Have Cell Phones Led To Fewer Drug Deal Related Violent Deaths?

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Posted: Jun 09, 2019 11:32 AM
Have Cell Phones Led To Fewer Drug Deal Related Violent Deaths?

Source: AP Photo/Darron Cummings, File

Cell phones and texting have received a bum rap amongst some critics who bemoan the loss of face-to-face interaction, but one area that our increasingly anti-social times could actually have benefited is that violent crime related to drug deals has decreased in cities, and one study suggests that the smartphone is to thank for this. 

According to economists Lena Edlund and Cecilia Machado, "The working paper from the National Bureau of Economic Research (NBER) suggests that cell phone popularization in the 1990s helped to reduce the murder rate in urban areas simply by replacing in-person drug deals with phone calls and text messages."

NextGov's Richard Florida reports that in "the 1990s, antenna density increased from 15 to 23 antennas per 1,000 square miles, with urban areas seeing as many as 30 antennas. At the same time, homicide rates in urban counties were nearly cut in half, falling from a rate of 17.3 per 100,000 people, to 9.5."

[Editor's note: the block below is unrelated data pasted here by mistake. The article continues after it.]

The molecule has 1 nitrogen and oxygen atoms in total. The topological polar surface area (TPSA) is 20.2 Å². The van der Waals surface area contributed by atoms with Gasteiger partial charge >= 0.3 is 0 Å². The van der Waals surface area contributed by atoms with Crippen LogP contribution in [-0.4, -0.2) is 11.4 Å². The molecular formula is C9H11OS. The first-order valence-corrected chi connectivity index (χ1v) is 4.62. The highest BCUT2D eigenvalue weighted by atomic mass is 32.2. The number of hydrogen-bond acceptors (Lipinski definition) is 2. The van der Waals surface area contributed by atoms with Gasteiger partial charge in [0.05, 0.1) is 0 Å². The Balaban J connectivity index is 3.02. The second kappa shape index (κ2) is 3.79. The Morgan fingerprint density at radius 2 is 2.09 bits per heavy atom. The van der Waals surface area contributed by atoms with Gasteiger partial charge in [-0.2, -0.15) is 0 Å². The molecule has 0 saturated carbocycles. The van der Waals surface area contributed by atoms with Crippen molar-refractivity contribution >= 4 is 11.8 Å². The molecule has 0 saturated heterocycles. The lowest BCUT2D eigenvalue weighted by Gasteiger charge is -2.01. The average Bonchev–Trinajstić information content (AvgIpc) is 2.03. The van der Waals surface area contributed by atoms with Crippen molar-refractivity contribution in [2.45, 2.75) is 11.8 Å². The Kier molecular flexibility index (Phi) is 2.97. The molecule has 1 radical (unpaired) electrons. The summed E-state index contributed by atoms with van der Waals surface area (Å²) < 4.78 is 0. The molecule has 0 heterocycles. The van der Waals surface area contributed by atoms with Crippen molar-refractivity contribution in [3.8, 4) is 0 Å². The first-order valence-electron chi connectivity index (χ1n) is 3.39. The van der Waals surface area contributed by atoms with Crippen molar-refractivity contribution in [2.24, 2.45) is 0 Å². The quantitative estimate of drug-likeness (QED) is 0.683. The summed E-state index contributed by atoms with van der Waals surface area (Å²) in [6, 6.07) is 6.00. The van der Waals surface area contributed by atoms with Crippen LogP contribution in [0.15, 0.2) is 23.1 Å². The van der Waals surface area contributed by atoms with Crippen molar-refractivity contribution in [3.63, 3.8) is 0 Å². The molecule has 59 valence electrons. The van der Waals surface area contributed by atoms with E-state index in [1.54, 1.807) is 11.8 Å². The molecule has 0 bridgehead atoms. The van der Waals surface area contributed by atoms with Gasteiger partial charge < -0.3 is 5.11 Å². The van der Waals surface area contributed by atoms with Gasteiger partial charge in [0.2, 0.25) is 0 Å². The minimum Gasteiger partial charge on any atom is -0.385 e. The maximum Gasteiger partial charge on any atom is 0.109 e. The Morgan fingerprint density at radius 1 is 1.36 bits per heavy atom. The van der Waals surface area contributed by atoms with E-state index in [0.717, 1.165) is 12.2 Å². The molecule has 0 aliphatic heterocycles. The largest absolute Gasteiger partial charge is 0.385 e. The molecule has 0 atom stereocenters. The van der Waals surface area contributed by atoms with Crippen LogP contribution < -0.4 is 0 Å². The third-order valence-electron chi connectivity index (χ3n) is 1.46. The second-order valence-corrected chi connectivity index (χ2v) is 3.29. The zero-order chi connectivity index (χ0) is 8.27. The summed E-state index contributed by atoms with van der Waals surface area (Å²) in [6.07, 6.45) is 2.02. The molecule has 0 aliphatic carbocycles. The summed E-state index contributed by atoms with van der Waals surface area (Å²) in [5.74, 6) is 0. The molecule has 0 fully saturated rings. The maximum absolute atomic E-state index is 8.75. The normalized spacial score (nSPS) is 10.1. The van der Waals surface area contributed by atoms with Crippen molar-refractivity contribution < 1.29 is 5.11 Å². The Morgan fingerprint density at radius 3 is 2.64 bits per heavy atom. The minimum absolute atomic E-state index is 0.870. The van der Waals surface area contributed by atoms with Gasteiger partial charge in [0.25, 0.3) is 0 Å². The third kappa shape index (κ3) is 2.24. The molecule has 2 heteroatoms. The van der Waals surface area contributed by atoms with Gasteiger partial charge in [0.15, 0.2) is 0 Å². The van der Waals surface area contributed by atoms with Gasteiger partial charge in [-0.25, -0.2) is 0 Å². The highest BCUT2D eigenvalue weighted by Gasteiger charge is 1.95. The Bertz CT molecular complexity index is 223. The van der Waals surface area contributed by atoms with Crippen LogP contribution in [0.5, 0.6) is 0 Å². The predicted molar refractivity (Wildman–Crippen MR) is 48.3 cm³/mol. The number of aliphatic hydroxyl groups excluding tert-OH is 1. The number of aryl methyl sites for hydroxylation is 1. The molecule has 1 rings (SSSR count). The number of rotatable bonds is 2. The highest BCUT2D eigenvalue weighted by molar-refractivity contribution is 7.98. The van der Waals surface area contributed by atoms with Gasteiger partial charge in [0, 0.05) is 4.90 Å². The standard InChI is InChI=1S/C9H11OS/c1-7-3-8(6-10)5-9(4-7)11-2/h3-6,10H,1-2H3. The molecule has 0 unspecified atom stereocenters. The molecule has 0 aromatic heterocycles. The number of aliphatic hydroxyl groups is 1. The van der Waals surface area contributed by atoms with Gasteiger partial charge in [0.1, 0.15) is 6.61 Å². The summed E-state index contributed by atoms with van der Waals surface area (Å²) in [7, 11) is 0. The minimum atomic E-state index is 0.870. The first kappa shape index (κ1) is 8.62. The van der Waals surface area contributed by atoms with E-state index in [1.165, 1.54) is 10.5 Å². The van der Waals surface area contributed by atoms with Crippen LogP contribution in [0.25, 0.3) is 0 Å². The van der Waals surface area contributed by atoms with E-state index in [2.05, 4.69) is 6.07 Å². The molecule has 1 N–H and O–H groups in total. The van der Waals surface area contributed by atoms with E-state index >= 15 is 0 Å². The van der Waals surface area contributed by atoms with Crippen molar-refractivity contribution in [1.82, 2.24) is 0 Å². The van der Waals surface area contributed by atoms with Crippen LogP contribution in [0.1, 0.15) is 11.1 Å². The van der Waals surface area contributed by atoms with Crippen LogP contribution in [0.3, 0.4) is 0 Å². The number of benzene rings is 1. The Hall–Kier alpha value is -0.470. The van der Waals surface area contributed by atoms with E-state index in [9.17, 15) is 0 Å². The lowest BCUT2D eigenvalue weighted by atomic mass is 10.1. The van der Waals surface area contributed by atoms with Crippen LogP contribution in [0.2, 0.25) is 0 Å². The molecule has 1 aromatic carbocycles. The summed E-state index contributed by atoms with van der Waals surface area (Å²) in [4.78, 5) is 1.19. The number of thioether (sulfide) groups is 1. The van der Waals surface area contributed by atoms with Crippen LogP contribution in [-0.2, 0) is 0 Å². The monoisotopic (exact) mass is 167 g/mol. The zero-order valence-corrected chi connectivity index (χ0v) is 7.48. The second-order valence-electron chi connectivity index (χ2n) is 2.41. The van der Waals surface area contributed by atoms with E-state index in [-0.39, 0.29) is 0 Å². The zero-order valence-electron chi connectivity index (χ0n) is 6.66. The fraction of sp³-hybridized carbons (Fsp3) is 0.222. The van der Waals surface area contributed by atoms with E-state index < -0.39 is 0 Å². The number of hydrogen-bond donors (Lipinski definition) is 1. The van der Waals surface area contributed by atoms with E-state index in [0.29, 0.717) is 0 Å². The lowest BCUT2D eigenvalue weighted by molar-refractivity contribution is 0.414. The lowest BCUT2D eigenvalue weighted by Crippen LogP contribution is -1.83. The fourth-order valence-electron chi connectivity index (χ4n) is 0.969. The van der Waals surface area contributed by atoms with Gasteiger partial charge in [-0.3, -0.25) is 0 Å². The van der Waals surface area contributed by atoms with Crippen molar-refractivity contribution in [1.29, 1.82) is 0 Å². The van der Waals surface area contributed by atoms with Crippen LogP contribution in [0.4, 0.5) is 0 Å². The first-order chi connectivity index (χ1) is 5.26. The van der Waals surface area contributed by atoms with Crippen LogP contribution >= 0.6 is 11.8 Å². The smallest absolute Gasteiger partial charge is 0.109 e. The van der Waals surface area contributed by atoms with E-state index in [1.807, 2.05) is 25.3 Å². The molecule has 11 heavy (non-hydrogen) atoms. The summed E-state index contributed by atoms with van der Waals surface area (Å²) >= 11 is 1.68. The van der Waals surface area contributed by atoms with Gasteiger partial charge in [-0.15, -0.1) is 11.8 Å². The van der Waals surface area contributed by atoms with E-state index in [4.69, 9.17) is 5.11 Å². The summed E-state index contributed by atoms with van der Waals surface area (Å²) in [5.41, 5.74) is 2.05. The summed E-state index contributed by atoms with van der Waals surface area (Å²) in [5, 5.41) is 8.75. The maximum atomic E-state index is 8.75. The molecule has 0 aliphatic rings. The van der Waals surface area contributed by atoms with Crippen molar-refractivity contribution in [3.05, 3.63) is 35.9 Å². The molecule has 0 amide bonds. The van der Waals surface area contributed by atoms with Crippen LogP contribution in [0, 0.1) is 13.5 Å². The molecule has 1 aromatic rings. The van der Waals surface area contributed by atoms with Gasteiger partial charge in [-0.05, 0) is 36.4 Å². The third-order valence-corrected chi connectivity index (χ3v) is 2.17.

Florida reports that Edlun's and Machado's findings indicate "that cell phone usage may account for 20 to 30 percent of the homicide decline—accounting for 1,900 to 2,900 of the decline of 10,000 murders—across the decade." 

Florida summarizes that essentially, a drug dealer's territory -- aka his "turf" -- became less valuable because those buying the drugs had more ways to access narcotics via other communications measures rather than in person. This turf was protected via violence by drug dealers and gang members, often with firearms or other weapons. Thus, since "the turf lost its value, so did the turf war,” the authors write. “A move away from turf-based dealing may have reduced the ability to cartelize drug sales, dented profits, and dulled the allure of gang life.”

Not surprisingly, however, was that just because violence related to in-person drug deals decreased did not mean that death related to the drugs themselves decreased as well. "As homicides dramatically dropped in the 1990s, overdose deaths climbed even higher," the researchers conclude.